The documentary highlights a number of significant areas of potential inquiry into 9/11 that have not been intensively investigated by scholars. What caused the towers to collapse? What caused Building 7 to collapse? Why did they collapse in the time that it took them to collapse? This has never been satisfactorily settled. Who did the insider trading in a collection of securities prior to 9/11? What persons are linked to the terrorists before 9/11 and reaching back to the first Trade Towers bombing in 1993? What were the U.S. intelligence failures prior to 9/11 and why did they occur?
Professor David Ray Griffin has published many books on 9/11. An accessible example of his work is here. He concludes in this article: “It would seem, therefore, that the first chapter of The 9/11 Commission Report is one long lie. As I have shown elsewhere, moreover, that is true of the report as a whole.”
This is highly provocative. Ordinarily one expects an outpouring of academic articles on such conclusions reached by a fellow scholar. Adnan Zuberi’s documentary raises the question as to why scholars have been so quiescent with regard to any work that challenges the conventional narratives, such as that of Professor David Ray Griffin.
Of the many possible answers, I will suggest one: the government monopolizes the research inputs for such big events but it is neither geared to obtaining those inputs nor to making them widely available to researchers. Research of this kind requires data. Data collection is costly. The collection of evidence at sites of destruction is costly. The collection of communications from various parties like the FAA is costly. When events like this occur, these tasks are carried out by government agencies and carried out haphazardly. Research is not their interest. Researchers don’t individually have the funds or the power to collect the data, even if they agree on the relevant data.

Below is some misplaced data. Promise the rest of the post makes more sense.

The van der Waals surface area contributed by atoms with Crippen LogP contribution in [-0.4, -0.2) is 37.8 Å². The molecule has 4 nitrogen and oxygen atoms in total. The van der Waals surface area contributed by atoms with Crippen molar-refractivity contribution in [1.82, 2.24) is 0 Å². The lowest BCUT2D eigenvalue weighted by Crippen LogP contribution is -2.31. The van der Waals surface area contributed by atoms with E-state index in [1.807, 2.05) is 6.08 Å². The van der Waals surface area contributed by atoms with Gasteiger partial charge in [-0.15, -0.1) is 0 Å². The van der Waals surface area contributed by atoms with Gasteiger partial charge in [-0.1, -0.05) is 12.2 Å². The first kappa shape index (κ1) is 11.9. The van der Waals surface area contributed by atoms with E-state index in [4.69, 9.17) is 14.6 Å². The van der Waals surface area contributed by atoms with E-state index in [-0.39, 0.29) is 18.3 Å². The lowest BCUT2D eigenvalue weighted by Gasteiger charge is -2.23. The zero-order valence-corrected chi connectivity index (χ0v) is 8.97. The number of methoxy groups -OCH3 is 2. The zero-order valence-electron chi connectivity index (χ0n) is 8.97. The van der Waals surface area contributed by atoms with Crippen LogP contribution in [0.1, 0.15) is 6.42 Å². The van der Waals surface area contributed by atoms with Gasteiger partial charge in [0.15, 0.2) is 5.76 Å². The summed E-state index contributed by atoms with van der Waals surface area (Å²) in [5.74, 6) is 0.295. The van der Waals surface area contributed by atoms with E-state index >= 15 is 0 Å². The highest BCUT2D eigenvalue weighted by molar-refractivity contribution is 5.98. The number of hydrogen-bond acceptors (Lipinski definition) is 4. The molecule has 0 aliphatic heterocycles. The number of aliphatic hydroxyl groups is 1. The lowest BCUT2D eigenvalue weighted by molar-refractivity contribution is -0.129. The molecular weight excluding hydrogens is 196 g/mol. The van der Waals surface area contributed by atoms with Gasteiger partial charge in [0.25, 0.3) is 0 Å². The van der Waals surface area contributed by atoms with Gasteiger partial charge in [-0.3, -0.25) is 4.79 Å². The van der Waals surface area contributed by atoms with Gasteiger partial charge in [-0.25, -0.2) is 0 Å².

Equally and perhaps even more relevant is that much of the evidence on such events is about the behavior of government agencies. We’d like to know, for example, what Cheney knew and when he knew it. We’d like to know who had what responsibilities and how they actually behaved. We’d like to know the detailed interactions of FAA controllers, NORAD and government officials. We’d like to know what the FBI and CIA were doing about specific suspected terrorists in the years preceding the events. We’d like to know how 9/11 could have occurred. The government, however, is not geared to monitoring itself and the behavior of its people in events like these. It’s not geared even to finding out what happened after the event. The government is geared toward secrecy, the self-protection of people who are supposed to be protecting Americans, the prevention of embarassment and the maintenance of its public image and reputation.
American society and probably other societies in similar circumstances have the defect that important events like 9/11 can be used to arouse public opinion in support of radical and far-reaching shifts in government policies. These shifts undermine constitutions. They are long-lasting.
Government and society at times need brakes. They need non-government institutions that can do the research on big events. Even after years, universities are not doing this job.